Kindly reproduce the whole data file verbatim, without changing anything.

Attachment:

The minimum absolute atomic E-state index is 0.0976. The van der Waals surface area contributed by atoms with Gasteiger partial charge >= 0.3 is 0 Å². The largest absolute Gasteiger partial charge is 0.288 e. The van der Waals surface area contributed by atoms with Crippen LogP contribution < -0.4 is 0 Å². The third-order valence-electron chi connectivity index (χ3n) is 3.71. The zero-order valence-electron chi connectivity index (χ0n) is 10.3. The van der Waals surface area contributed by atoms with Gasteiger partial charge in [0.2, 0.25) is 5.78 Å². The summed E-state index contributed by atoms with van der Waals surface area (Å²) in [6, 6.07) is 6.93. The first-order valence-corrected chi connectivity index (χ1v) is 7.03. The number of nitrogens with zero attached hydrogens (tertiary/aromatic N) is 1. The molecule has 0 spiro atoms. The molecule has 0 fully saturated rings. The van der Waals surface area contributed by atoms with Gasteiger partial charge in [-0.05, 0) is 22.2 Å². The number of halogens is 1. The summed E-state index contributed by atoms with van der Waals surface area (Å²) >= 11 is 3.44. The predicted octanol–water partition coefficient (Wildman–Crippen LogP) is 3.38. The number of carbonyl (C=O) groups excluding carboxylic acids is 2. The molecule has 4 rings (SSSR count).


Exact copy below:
The minimum absolute atomic E-state index is 0.0976. The van der Waals surface area contributed by atoms with Gasteiger partial charge >= 0.3 is 0 Å². The largest absolute Gasteiger partial charge is 0.288 e. The van der Waals surface area contributed by atoms with Crippen LogP contribution < -0.4 is 0 Å². The third-order valence-electron chi connectivity index (χ3n) is 3.71. The zero-order valence-electron chi connectivity index (χ0n) is 10.3. The van der Waals surface area contributed by atoms with Gasteiger partial charge in [0.2, 0.25) is 5.78 Å². The summed E-state index contributed by atoms with van der Waals surface area (Å²) in [6, 6.07) is 6.93. The first-order valence-corrected chi connectivity index (χ1v) is 7.03. The number of nitrogens with zero attached hydrogens (tertiary/aromatic N) is 1. The molecule has 0 spiro atoms. The molecule has 0 fully saturated rings. The van der Waals surface area contributed by atoms with Gasteiger partial charge in [-0.05, 0) is 22.2 Å². The number of halogens is 1. The summed E-state index contributed by atoms with van der Waals surface area (Å²) >= 11 is 3.44. The predicted octanol–water partition coefficient (Wildman–Crippen LogP) is 3.38. The number of carbonyl (C=O) groups excluding carboxylic acids is 2. The molecule has 4 rings (SSSR count).